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Montevideo, September 25th 2017 - 02:44 UTC

What happens when a cruise ship visits your back yard ?

Thursday, March 9th 2017 - 22:16 UTC
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As the 16-deck, 122,000-ton Celebrity Equinox cruise ship loomed over the Todhunter’s back patio, the alarmed couple recorded video of the scene As the 16-deck, 122,000-ton Celebrity Equinox cruise ship loomed over the Todhunter’s back patio, the alarmed couple recorded video of the scene

Winds and strong currents brought a cruise ship unusually close to homes on the water near Port Everglades, in Florida said a spokeswoman for the union of harbor pilots, who guide ships in and out of the port. As the 16-deck, 122,000-ton Celebrity Equinox cruise ship loomed over Bill and Yasmine Todhunter’s back patio on March 3, the alarmed couple recorded video of the scene, which they posted online.

 “Yeah, we were freaked out,” Bill Todhunter, 57, said Wednesday. “Totally freaked out by it.”

Todhunter said he hopes the attention from the footage prevents something similar from happening again.“I’m just afraid there potentially could’ve been a huge accident”.

Todhunter, who has lived on Inlet Drive since 2013, says he sees cruise ships coming and going every day, but never one this close. Yasmine, 56, who has lived in the house since 2010, has also never seen anything like it.

Sarah Bascom, spokeswoman for the Port Everglades Pilots Association, said in a statement that the Equinox was under control despite its close proximity to land.

“Due to the strong winds and current at the time, the cruise ship in question came closer than usual to the side of the channel, as shown in the video,” Bascom said.

“The local Port Everglades harbor pilot maintained navigational control of the vessel throughout this maneuver, skillfully keeping it within the channel, then proceeded to safely guide the vessel out to sea. As stated by the cruise line, the vessel did not touch bottom. The use of bow thrusters in the channel disturbs the water and routinely churns up silt and mud, as shown in the video.”

A U.S. Coast Guard spokesman said the agency was not investigating because it had not seen any evidence, nor had it received any mandated reports of a so-called marine casualty, a term used to describe a range of incidents including a vessel running aground or being involved in a collision.

Operators of vessels within the navigable waters of the U.S. are required to call the nearest Coast Guard sector after addressing any immediate safety concerns should such an incident take place, said Coast Guard Petty Officer Third Class Eric Woodall.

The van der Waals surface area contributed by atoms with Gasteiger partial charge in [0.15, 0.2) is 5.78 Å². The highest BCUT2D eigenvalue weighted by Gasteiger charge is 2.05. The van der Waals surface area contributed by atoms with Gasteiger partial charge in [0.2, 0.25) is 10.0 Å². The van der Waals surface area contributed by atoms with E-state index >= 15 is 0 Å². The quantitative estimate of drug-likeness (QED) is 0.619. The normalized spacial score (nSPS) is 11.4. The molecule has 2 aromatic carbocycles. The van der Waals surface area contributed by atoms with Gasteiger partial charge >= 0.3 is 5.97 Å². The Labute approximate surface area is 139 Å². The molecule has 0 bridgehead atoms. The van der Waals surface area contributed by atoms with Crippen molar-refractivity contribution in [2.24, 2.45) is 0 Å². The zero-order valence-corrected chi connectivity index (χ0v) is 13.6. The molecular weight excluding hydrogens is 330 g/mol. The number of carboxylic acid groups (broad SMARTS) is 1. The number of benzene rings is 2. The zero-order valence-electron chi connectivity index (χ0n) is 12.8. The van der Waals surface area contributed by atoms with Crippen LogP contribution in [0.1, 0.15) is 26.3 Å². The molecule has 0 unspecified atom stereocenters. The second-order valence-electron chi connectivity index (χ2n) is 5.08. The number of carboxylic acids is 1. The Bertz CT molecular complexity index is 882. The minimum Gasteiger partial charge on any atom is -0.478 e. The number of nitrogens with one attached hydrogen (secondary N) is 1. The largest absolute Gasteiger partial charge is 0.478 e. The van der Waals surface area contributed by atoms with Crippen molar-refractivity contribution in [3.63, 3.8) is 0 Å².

“Unless there’s any evidence or any information presented that there was a grounding, then there won’t be any further investigation,” Woodall said.

Two days after the Equinox came in for a close-up view of his backyard, Bill Todhunter posted video footage to the Celebrity Cruises Facebook page.

The cruise line then responded with a statement, also posted on Facebook.

“Thank you for bringing this to our attention,” the statement read. “We have further looked into this matter. As Equinox departed on Friday, March 3, she was in her assigned channel at all times under the guidance of specialized local port pilots. The ship operated safely and did not put guests or crew at risk. We can also confirm the ship did not touch bottom.”

Before its departure on March 3, the ship had been moved to another terminal as a result of a 9,000-gallon fuel spill the night before.

A report that day by WSVN-Ch. 7 said that because of the spill, the Equinox docked at Terminal 25. Online port records say the ship had originally been scheduled to call at Terminal 18, a larger terminal used by the Equinox and ships belonging to the fleet of Celebrity’s parent company, Royal Caribbean Cruises Ltd.

Categories: Tourism, United States.

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  • Jack Bauer

    “...that the Equinox was under control despite its close proximity to land.”.....I've heard this before...usually things are in control until they aren't ; I have personally witnessed two ships that were supposedly under control, until one rammed the quay, head on, with its bulb (or bulbous bow) lifting and destroying the quay, and the other, being dragged by the current, sideways against the dock....minor damage for the ships, but on land, quite the opposite. Reminds me of the Costa Concordia....

    Mar 10th, 2017 - 06:31 pm +1
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